In regard to the outcome that we all want, is the Prime Minister sure that he is right and that that EU diplomat was wrong?

On the economy, Ministers discussed the recent turbulence in the financial markets. Clearly, proper co-ordination by central banks is going to be essential. Will the Prime Minister guarantee that his approach of putting the Financial Services Authority, rather than the Bank of England, in the lead to rescue British banks in distress will not make the process more difficult?

The final communiqué from Brussels warns Governments across Europe about the dangers of high deficits. Will the Prime Minister confirm that Spain’s budget is in balance, and that Germany, the Netherlands, Denmark and Sweden all have budget surpluses, while Britain has the largest budget deficit in western Europe? Does he now regret the fact that we are the one country that failed to prepare for the downturn by putting money aside in the good years?

The other main issue for Europe to focus on is global poverty and the urgent need to make rapid progress on the Doha round. Will the Prime Minister tell us why the EU seems to be showing so little urgency in getting the deal moving again? The commissioner in charge of those negotiations is Peter Mandelson. Whatever any of us may think of him, I have always had very helpful briefing from him on trade and, I have to say, on other issues, too— [ Laughter. ] The Leader of the House should not laugh; she might put herself in jeopardy. What matters is that there should be a clear decision on whether he is going to serve another term. It cannot be in anyone’s interests for the commissioner’s future to be the subject of endless speculation. Will the Prime Minister tell us today whether Peter Mandelson is going to go on doing his job, or whether that decision is to be the subject of further dithering?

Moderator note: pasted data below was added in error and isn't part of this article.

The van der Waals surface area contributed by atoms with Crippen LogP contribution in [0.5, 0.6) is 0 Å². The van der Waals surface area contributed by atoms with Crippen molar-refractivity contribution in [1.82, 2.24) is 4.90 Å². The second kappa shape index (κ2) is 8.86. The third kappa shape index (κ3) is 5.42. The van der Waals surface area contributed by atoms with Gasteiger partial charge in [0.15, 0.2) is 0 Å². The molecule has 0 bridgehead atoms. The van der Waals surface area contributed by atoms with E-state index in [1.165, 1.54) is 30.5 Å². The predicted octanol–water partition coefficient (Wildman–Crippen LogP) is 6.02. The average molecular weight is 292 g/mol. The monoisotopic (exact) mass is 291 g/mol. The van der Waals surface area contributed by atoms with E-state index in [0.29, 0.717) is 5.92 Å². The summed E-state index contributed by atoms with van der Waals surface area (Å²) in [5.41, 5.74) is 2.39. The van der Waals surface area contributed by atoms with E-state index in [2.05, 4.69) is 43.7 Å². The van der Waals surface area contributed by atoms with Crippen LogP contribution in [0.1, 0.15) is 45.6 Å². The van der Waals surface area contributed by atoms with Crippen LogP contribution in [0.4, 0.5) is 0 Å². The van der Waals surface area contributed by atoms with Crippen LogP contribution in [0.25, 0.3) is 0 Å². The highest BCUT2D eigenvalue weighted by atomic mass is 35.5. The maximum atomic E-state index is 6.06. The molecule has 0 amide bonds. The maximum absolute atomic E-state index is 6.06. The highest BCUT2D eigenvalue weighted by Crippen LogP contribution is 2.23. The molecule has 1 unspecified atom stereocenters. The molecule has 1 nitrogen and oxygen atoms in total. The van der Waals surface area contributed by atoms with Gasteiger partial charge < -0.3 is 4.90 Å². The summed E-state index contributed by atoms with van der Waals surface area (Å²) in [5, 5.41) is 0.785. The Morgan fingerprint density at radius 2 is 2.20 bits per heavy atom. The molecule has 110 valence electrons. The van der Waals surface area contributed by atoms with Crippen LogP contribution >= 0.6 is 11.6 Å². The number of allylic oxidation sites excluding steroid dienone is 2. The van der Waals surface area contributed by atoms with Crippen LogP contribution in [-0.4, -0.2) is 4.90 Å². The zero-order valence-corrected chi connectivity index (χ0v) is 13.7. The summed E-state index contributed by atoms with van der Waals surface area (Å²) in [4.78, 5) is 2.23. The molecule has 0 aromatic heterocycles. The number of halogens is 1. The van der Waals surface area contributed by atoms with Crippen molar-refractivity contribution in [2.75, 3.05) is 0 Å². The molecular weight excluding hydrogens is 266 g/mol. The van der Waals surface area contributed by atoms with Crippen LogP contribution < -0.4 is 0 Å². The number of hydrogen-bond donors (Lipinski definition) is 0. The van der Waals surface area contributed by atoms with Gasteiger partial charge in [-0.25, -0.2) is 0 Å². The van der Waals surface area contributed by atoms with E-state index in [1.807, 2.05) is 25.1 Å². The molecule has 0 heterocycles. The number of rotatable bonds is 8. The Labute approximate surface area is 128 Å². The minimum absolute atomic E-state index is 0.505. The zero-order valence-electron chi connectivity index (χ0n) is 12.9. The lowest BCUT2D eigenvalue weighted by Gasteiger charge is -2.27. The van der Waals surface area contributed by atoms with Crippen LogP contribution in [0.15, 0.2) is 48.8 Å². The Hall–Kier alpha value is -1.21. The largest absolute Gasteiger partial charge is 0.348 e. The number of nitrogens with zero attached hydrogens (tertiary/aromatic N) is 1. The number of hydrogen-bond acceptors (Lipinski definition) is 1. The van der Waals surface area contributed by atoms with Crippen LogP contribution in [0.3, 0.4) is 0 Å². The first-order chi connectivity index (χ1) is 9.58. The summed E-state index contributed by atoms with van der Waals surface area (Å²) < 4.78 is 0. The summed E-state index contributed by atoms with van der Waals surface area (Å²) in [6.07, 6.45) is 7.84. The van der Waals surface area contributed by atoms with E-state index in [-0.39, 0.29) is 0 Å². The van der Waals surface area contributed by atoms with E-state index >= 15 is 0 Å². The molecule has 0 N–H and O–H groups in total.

While Ministers were in Brussels, there was violence— [ Interruption. ] Look, I thought the boot boy had been told to calm down. I read in a Sunday newspaper that he was actually the soon-to-get-the-boot boy. Soon, he might have to go and sit in another part of the House. I see that the Prime Minister is
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laughing. I think your career—you will be on the same conveyor belt as the Leader of the House.

While Ministers were meeting in Brussels, there was violence on the streets of Tibet. An EU statement on Tibet has been issued today, which I am sure the whole House will welcome. Britain rightly works closely with China and we very much welcome the way it has opened up its economy, but is it not vital that the Chinese Government understand that with the greater role they play in the world comes greater responsibility? Does the Prime Minister agree that the strong relationship we all want with China requires us to be candid and frank, even on issues where we disagree?

The Prime Minister: I will deal with each point, but is it not remarkable when 3.5 million jobs are dependent on our membership of the European Union and when European co-operation on the environment was crucial to what happened at Bali that the right hon. Gentleman can say so little about the advantages of co-operation in Europe, and that he should spend his time attacking the European Union rather than seeing the benefits in it?

The right hon. Gentleman says that the environment is nothing to do with the European reform treaty, but it is the first time we have set down as a strategic objective that the environment is an important issue and it is there in the treaty. All the other parties in Europe believe it is important that the environment be at the centre of Europe’s work and if I may say so, if we are to lead the world on the environment, we will need to co-operate with our European partners.